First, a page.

Thursday, April 14, 2011

Cultural depictions of cats

The cultural depiction of cats and their relationship to humans is as old as civilization and stretches back over 9,500 years. Cats have figured in the history of many nations, are the subject of legend and are a favorite subject of artists and writers. Black cats have been associated with death and darkness.

Earliest history

Cats were originally domesticated because they hunted mice who would eat stored grains. Cats protected the food stores by keeping the mice at bay. It was a beneficial situation for both species: cats got a reliable source of prey, and humans got effortless pest control. This mutually beneficial arrangement began the relationship between cats and humans which continues to this day. While the exact history of human interaction with cats is still somewhat vague, a shallow grave site discovered in 1983 in Cyprus, dating to 7500 BCE, during the Neolithic period, contains the skeleton of a human, buried ceremonially with stone tools, a lump of iron oxide, and a handful of seashells. In its own tiny grave 40 centimeters (18 inches) from the human grave was an eight-month-old cat, its body oriented in the same westward direction as the human skeleton. Cats are not native to Cyprus; they must have been brought over by boat. This is evidence that cats were being tamed just as humankind was establishing the first settlements in the part of the Middle East known as the Fertile Crescent.

Ancient Egypt

Classical folklore
The Greek essayist Plutarch linked cats with cleanliness, noting that unnatural odours could make them mad. Pliny linked them with lust, and Aesop with deviousness and cunning.
Middle Ages
Since many equated the Black Death with God's wrath against sin, and that cats were often considered in league with the Devil thanks to their aloof and independent nature, cats were killed in masses. Had this bias toward cats not existed, local rodent populations could have been kept down, lessening the spread of plague-infected fleas from host to host.
In the Renaissance, cats were often thought to be witchesfamiliars (for example, Greymalkin, the first witch's familiar in Macbeth's famous opening scene), and during festivities were sometimes burnt alive or thrown off tall buildings.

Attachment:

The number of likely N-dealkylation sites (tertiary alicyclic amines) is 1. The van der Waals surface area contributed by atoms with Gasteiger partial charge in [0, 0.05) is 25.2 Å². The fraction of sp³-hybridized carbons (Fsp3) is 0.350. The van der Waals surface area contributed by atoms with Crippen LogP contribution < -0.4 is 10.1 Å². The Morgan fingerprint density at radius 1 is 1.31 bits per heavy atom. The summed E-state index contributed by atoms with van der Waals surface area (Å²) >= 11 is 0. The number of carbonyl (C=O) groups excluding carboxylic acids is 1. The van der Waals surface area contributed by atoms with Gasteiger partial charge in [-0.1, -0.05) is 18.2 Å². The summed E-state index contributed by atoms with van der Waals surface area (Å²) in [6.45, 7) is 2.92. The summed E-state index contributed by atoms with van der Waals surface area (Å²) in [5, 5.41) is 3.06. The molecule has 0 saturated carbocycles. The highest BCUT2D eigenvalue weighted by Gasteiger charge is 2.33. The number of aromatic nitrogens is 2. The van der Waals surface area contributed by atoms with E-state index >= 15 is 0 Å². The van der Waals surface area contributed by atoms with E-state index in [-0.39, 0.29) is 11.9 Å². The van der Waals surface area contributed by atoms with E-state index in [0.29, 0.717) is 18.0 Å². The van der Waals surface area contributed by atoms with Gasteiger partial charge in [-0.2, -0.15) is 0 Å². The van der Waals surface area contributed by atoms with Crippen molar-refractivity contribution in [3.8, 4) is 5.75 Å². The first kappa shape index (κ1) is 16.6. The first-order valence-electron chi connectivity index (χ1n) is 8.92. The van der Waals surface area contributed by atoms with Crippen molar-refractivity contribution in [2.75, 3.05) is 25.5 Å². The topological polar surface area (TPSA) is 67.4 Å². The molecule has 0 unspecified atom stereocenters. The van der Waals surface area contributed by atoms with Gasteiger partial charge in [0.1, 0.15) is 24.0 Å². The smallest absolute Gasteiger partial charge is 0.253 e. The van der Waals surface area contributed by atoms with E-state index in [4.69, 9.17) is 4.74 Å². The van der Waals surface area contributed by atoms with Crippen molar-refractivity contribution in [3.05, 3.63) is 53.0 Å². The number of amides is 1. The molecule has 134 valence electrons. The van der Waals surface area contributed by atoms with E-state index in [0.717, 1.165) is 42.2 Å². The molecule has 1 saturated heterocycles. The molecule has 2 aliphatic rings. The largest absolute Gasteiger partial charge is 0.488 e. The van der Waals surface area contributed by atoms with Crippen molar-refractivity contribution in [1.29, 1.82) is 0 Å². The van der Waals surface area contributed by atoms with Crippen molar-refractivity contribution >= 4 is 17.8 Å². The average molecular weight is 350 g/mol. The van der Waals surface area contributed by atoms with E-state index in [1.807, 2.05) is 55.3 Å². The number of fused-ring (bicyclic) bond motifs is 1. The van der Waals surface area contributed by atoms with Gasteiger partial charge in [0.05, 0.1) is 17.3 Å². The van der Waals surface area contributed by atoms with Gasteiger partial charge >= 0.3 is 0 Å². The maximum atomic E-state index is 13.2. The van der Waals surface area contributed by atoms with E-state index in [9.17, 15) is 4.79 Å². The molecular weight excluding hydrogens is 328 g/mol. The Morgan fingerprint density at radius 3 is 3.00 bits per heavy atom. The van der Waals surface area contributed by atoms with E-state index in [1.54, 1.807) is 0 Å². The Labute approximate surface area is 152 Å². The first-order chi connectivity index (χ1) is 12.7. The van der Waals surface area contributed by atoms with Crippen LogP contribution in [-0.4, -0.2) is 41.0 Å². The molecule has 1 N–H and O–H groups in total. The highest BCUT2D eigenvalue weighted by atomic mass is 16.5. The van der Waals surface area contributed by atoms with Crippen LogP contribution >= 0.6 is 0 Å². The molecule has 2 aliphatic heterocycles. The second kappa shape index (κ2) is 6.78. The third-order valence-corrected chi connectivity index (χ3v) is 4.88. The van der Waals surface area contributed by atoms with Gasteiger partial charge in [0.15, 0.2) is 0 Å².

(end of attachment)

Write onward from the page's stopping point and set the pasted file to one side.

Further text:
Folklore dating back to as early as 1607 tells that a cat will suffocate a newborn infant by putting its nose to the child's mouth, sucking the breath out of the infant.
Black cats are generally held to be unlucky in the United States and Europe.
In Japan, there is the Maneki Neko, also referred to in English as the "good fortune" or "good luck" cat. It is usually a sitting cat with paw raised and bent.e, and to portend good luck in the United Kingdom.
Cats have been considered good luck in Russia for centuries. Owning a cat, and especially letting one into a new house before the humans move in, is said to bring good fortune.
West Africa
Cats are a delicacy of the Ewe people who believe that eating cat meat, particularly the head, brings good luck to the eater and would prevent them from dying in a foreign land. In Ghana, cats are often associated with witchcraft and evil. Thus, seeing a black cat in one's dream is seen as a bad omen.
There are many cat breeds throughout the world, with each cat breed having differing temperament and characteristics. Below is a list of just some of the different cat breeds.
Abyssinian Cat
American Bobtail Cat
American Curl Cat
American Shorthair Cat
American Wirehair Cat
Asian Cat
Australian Mist Cat
Balinese Cat
Bengal Cat
Birman Cat
Bombay Cat
British Shorthair Cat
Burmese Cat
Burmilla Cat                            
Chartreux Cat
Colorpoint Shorthair Cat
Cornish Rex Cat
Cymric Cat
Devon Rex Cat
Egyptian Mau Cat
European Burmese Cat
Exotic Cat
Havana Brown Cat
Himalayan Cat                            
Japanese Bobtail Cat
Javanese Cat
Korat Cat
LaPerm Cat
Maine Coon Cat
Manx Cat
Munchkin Cat
Norwegian Forest Cat
Ocicat Cat
Oriental Cat
Persian Cat
Pixie Bob Cat
RagaMuffin Cat
Ragdoll Cat
Russian Blue Cat
Savannah Cat
Scottish Fold Cat
Selkirk Rex Cat
Serengeti Cat
Siamese Cat
Siberian Cat
Singapura Cat
Snowshoe Cat
Somali Cat
Sphynx Cat
Tiffanie Cat
Tonkinese Cat
Toyger Cat
Turkish Angora Cat
Turkish Vankedisi Cat

No comments:

Post a Comment